This flammable pond is mentioned in several other sources (see below) and was clearly a notable feature of Nepal for Chinese visitors. Xuanzang does not mention it, but we are told in later sources that it is associated with Maitreya Buddha.
A historical account of Buddhism, the Fozu tongji 佛祖統紀 (fasc. 32), by Song dynasty monk Zhipan 志磐 (1220-1275) provides a map of the regions west of India based on Xuanzang's account. The map notes it is only approximate. It provides us with one medieval Chinese perspective on where Nepal is located. Note that the Himalayas are on the right, the top represents Central Asia and the bottom right is SE Asia. The sea is the Indian Ocean.
The Vinaya master Daoxuan 道宣 (596-667) in his biographies of eminent monks (Chn. Xu gaoseng zhuan 續高僧傳; Taishō 2060) provides details as to the geographical location of Nepal and its customs, which seems to be extracted partially from Xuanzang's account.
Following the river east downward less than 1000 li one reaches Vaiśālī. … more than 2000 li northeast from here one enters the great snowy mountains before arriving in the country of Nepal. They have pure faith in the Buddha, with a sangha of 2000 that studies both the Mahāyāna and Hināyāna. To the east of the city is a pond where celestial gold luminously floats on top. The ancient legend states it is where Maitreya will be born. It is used for jewelry [gilding?]. Some would snatch3 the treasures and at night go to steal them, but seeing the erupting flames, none of them could approach it. It is deep with no bottom. The water is also extremely hot and it is difficult to stand in it. The envoy of the Tang tested the fire. He threw something in it and the flames burst up. He subsequently used it to boil rice which was shortly fully cooked. Their northern boundary borders the eastern country of ladies4 and Tibet.5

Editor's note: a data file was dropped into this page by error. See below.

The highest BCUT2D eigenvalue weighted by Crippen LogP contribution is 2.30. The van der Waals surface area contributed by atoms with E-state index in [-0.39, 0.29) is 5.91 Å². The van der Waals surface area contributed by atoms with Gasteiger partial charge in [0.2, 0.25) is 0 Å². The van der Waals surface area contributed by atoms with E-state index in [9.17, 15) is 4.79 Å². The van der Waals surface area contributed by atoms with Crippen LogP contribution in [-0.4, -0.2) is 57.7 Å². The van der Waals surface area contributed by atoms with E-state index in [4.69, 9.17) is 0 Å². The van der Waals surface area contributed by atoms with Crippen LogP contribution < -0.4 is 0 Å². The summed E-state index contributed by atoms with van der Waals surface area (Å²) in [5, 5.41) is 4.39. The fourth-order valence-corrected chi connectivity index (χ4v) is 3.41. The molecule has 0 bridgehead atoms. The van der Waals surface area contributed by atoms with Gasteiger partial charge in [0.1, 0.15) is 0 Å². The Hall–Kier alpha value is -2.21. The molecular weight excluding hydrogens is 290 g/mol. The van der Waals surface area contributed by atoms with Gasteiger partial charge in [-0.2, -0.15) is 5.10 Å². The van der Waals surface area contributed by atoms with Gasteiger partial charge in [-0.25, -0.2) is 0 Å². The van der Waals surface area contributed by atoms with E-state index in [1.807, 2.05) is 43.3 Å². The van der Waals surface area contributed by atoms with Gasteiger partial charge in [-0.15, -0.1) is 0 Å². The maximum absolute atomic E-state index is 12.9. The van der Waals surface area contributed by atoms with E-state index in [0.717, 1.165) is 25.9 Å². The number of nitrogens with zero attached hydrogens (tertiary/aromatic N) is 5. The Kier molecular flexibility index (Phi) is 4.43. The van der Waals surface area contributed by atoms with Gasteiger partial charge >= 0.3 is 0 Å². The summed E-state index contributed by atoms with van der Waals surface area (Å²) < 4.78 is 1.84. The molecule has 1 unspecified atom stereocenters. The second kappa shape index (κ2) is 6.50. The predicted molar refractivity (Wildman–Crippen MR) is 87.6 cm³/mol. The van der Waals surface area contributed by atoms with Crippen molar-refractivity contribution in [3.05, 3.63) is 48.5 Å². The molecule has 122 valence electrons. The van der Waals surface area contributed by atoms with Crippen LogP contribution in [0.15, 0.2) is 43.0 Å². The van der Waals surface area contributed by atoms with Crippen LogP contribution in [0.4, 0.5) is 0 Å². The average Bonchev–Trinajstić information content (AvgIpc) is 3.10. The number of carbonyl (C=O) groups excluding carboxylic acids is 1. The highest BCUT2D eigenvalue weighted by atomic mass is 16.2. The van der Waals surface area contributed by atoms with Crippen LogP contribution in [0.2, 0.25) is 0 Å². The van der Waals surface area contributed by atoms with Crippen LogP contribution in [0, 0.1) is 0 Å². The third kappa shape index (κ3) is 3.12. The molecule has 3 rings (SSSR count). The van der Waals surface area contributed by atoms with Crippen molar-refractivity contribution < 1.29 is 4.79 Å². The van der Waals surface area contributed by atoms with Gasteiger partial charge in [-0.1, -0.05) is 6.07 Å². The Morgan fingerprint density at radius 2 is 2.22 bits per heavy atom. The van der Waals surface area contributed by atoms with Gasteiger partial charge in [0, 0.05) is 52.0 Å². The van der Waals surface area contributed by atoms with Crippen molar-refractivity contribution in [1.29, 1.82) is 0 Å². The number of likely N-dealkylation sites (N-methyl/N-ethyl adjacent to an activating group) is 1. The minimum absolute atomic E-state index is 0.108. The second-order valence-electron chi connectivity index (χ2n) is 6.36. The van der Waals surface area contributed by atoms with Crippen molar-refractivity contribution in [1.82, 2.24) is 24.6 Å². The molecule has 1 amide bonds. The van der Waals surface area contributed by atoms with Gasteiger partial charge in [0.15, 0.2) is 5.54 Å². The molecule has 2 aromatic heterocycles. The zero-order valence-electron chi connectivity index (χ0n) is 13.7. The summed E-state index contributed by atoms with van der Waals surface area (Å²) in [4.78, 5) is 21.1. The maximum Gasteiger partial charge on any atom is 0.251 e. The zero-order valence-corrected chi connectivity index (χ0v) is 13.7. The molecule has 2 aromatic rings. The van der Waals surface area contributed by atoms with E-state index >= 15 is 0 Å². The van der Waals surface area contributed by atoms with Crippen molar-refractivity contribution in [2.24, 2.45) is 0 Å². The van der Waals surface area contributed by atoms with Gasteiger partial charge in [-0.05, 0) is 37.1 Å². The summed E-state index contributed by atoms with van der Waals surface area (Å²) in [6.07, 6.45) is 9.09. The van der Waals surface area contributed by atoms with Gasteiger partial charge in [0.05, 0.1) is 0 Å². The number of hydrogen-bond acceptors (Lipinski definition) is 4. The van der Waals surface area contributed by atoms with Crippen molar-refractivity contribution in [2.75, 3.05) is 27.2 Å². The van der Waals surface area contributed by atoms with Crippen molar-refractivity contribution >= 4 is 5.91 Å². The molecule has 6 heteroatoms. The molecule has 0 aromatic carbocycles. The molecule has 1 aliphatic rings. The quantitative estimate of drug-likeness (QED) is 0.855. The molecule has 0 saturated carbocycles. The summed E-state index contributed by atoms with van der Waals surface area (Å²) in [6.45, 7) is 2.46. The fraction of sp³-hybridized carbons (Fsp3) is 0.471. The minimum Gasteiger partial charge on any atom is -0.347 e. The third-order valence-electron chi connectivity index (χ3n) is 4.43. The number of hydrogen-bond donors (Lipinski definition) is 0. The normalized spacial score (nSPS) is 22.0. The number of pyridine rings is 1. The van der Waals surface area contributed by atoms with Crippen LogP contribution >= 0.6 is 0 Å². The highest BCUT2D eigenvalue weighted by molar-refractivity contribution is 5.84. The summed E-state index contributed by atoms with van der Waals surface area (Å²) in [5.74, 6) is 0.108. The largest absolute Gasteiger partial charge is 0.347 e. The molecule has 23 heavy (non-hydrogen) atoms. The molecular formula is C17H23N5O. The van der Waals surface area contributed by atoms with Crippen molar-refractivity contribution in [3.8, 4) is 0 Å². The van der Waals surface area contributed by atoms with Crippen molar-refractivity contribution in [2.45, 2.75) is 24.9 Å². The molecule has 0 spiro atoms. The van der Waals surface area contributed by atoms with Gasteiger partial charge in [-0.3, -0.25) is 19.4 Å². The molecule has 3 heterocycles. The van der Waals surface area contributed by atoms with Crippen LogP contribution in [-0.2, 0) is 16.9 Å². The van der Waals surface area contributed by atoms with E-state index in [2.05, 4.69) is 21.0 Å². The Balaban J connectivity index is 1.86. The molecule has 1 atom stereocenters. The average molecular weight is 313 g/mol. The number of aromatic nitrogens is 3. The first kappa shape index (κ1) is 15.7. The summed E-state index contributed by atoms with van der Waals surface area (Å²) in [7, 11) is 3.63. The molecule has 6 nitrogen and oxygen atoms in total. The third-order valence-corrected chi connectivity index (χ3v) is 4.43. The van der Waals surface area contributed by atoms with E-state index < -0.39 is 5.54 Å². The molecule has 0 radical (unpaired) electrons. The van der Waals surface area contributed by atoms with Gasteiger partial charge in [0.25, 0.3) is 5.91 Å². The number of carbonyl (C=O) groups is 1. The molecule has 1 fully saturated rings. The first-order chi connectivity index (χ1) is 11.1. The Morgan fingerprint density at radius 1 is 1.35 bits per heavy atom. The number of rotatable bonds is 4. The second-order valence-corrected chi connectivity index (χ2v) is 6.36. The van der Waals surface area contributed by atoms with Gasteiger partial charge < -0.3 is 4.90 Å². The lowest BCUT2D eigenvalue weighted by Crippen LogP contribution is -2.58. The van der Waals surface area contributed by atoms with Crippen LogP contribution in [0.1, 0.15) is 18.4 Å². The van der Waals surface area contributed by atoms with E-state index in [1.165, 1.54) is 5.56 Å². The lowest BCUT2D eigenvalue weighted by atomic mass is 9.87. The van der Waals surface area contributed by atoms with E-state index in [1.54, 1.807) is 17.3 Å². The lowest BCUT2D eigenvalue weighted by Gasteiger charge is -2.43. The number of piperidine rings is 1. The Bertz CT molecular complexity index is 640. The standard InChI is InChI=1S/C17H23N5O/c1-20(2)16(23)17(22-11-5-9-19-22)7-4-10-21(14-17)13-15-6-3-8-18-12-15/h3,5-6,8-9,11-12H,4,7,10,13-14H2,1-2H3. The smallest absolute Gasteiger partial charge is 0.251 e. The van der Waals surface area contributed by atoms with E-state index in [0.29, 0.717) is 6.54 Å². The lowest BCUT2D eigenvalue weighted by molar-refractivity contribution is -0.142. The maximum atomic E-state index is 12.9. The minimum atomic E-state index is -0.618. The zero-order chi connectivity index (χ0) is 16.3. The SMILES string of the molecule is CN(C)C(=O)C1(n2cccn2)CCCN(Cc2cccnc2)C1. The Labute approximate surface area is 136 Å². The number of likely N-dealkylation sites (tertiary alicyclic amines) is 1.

The flammable pond is also mentioned in fragments of Wang Xuance's travelogue. The title of the original work was Record of Travel to Middle Indian Countries (Chn. Zhong Tianzhu guo xing ji 中天竺國行記), though it is no longer extant. However, the Fayuan zhulin 法苑珠林 (Taishō 2122), a Buddhist encyclopedic work by Daoshi 道世 (d. 683) completed in 668, preserves a number of passages from the travelogue including the following concerning Nepal:
Wang Xuance's travelogue of the western countries states, “In year 2 of reign era Xianqing  in the Tang, the imperial envoy led by Wang Xuance was to go to the western countries and send the buddha's kaṣāya. They arrived in the southwest of the country of Nepal. East of a village6 at the bottom of a pit is a pond of water and fire. If you illuminated it with a household torch, the top of the water would erupt in flames coming out from the water. They wanted to extinguish it and threw water on it, and the flame turned into a blaze. The Chinese envoy set up a cauldron to boil rice which was then cooked. The envoy asked the king about it. The king replied to them saying, 'Once a rod pierced into a golden cabinet. A man was made to pull it out. The more he pulled, the deeper it sank. Legend says this is the gold of the celestial crown for Maitreya Buddha's future enlightenment. A fire Nāga guards it. The fire of this pond is the fire of the fire Nāga.'”7